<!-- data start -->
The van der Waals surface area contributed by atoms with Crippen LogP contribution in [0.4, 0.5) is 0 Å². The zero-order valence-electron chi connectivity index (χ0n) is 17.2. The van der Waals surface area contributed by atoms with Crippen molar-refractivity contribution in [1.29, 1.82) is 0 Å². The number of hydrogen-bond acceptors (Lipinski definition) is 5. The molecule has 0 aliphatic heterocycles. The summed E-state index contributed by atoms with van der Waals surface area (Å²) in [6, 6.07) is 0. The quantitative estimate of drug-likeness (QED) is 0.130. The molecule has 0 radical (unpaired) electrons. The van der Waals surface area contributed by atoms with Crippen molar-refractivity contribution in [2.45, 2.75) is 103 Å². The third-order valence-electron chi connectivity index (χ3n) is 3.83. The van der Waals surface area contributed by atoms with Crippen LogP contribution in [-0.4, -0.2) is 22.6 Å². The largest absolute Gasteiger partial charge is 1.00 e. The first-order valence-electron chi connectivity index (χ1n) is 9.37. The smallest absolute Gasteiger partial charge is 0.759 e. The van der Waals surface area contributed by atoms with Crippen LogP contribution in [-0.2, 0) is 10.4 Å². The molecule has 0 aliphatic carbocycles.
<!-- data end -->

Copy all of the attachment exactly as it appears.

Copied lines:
The van der Waals surface area contributed by atoms with Crippen LogP contribution in [0.4, 0.5) is 0 Å². The zero-order valence-electron chi connectivity index (χ0n) is 17.2. The van der Waals surface area contributed by atoms with Crippen molar-refractivity contribution in [1.29, 1.82) is 0 Å². The number of hydrogen-bond acceptors (Lipinski definition) is 5. The molecule has 0 aliphatic heterocycles. The summed E-state index contributed by atoms with van der Waals surface area (Å²) in [6, 6.07) is 0. The quantitative estimate of drug-likeness (QED) is 0.130. The molecule has 0 radical (unpaired) electrons. The van der Waals surface area contributed by atoms with Crippen molar-refractivity contribution in [2.45, 2.75) is 103 Å². The third-order valence-electron chi connectivity index (χ3n) is 3.83. The van der Waals surface area contributed by atoms with Crippen LogP contribution in [-0.4, -0.2) is 22.6 Å². The largest absolute Gasteiger partial charge is 1.00 e. The first-order valence-electron chi connectivity index (χ1n) is 9.37. The smallest absolute Gasteiger partial charge is 0.759 e. The van der Waals surface area contributed by atoms with Crippen LogP contribution in [-0.2, 0) is 10.4 Å². The molecule has 0 aliphatic carbocycles.